Ever experienced a beautiful moon in the night sky and when you try to capture the image with your camera, you’re much less than thrilled with the result?  Taking pictures of the moon can be a challenging endeavor, but with a few steps and the right equipment you can produce images that will wow everyone!

how to photograph the moon by Erin Kortum


To get a fantastic moon shoot first we need to talk equipment.  Most dSLR cameras will be sufficient for shooting the moon.  I have used everything from a D40 to D700 with about equal image quality results.  The lens is the real key to getting fantastic detail in the shot.  My lens of choice (because it is most readily available without having to rent) is a 70-200mm f2.8 on my Nikon D90.

Because the D90 is a cropped sensor it effectively lengthens my range to approximately 300mm.  If you don’t have at least a 200mm lens available still give it a try but expect to get less detail in your image.  If you have a longer lens….color me jealous and go get great shots!

A tripod is essential to getting a good clear image.  It doesn’t have to be anything fancy just stable enough to your camera/lens and allow you to remotely trigger the shutter.  If you don’t have a remote, the self-timer in the camera will work just as well.  Another good thing to have with you is a flashlight so you can see to setup the camera and adjust settings.  Or, if you’re like me the light from your cell phone works just fine.


The two biggest challenges I have when shooting the moon are focus and exposure. The moon is really bright!  Even though most of the time you will be shooting the moon at night it is completely different than shooting in low light. On top of being bright the moon is also moving!  Use a low ISO and faster shutter speed to  accommodate the brightness and movement of the moon even though it is night

Set your camera to manual and manual focus (single focus point).  Turn the VR on the lens off (if applicable).  Shoot in RAW if you are comfortable with processing RAW format images.

I recommend the following camera settings:

ISO 200

SS 160-250 (remember the moon is bright and it’s moving!)

F8-11 (somewhere in there you will find your sweet spot)

Play a bit with the different combinations within these ranges to find what works best for your camera/lens combination.  Aim for images that are slightly underexposed.  Bumping the exposure in post processing will bring out amazing detail and ensure you get a completely black sky which will make the moon really pop out in your image.


With your camera/lens set to manual focus turn on the live view.  Center the moon in the LCD screen and zoom in on the screen until the image of the moon fills or nearly fills the entire display.  Center your focus point directly on the center of the moon and take a deep breath because this is the part you will squint until your eyes hurt and feel like pulling your hair out.  I like to start by slowly focusing until I find the range where the moon looks “more in focus”. This takes really watching the detail (which is hard to see because it is so bright).  If it is available on your camera turn down the brightness on the LCD screen. Once I find the range where the image appears more in focus I take several frames adjusting the focus just a little bit with each capture.  One of these is bound to be better focus, or we can hope at least.  You’ll find that one shot seems to stand-out during post processing more than the others.  Don’t forget to use a remote or the camera’s self-timer to trigger the shutter.  Pushing the shutter release on the camera can cause blur.  Since the moon is moving you will have to periodically readjust to keep it centered in the view.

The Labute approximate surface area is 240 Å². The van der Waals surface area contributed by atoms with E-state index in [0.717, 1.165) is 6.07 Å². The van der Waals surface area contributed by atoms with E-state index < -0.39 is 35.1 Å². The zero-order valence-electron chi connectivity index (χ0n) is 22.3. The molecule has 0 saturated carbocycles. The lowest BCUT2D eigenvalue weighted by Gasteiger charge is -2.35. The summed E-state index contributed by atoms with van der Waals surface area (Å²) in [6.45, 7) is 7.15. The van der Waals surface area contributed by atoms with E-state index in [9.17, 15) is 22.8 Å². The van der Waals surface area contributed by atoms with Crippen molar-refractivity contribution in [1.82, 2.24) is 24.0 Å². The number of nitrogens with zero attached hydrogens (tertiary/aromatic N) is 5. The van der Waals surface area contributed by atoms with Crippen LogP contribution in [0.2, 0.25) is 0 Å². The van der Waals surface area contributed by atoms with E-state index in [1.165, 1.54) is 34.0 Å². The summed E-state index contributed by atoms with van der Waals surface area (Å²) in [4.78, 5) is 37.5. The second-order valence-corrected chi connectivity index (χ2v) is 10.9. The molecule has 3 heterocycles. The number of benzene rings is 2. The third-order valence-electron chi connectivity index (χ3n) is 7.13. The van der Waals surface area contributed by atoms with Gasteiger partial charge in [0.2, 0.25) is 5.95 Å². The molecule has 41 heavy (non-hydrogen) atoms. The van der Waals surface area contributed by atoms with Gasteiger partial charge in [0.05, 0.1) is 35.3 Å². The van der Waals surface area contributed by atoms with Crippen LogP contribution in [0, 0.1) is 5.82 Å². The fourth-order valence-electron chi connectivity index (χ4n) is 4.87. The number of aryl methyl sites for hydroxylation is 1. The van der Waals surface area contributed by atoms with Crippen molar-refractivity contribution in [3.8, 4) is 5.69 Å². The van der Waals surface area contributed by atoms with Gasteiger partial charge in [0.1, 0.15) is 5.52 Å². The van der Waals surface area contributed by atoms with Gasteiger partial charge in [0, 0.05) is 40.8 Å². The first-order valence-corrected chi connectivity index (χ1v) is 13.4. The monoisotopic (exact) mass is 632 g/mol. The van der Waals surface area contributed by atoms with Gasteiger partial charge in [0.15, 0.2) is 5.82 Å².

Post Processing:

how to photograph the moon by Erin Kortum

(SOOC moon shot)

Once you have captured the images import them into the editing software of your choice.  I use Lightroom 3 but most photo editing programs will have the basic functions (exposure, contrast, etc) required to process the images.  The focus is the first thing I check for after importing.  One of the images is going to have better focus and I select this image for my final edit.  Next crop the image to the desired size.  I keep the crop ratio the same as the original unless I have a certain print/display size in mind.  Even at 200-300mm it is a very large crop.

Once the image is cropped to the desired size the next thing to look at is the exposure.  The SOOC image should be slightly underexposed and by bumping the exposure and adjusting the contrast you will be able to bring out the detail and ensure the sky is completely black.  This will make your image really pop.  The amount necessary to adjust the exposure/contrast will depend on the SOOC image you captured.  A few other things to play with in post processing are desaturating the image or adjusting the white balance to create different looks.  At this point it is all personal preference and how you want the final image to look.  Play, experiment and have fun with the processing until you find what works for you.

how to photograph the moon by Erin Kortum

(Final image)

This process can be used on any phase of the moon.  Don’t be afraid to play with different phases as sometimes a partial moon can be easier to shoot and capture the detail because it is not as bright as a full moon.  The biggest thing to remember is to just get out there and give it a try.  Have fun adjusting the settings to see what produces the best images and don’t get frustrated if the first few attempts don’t produce the best images.  Keep at it and you will soon have a gallery full of great moon shots.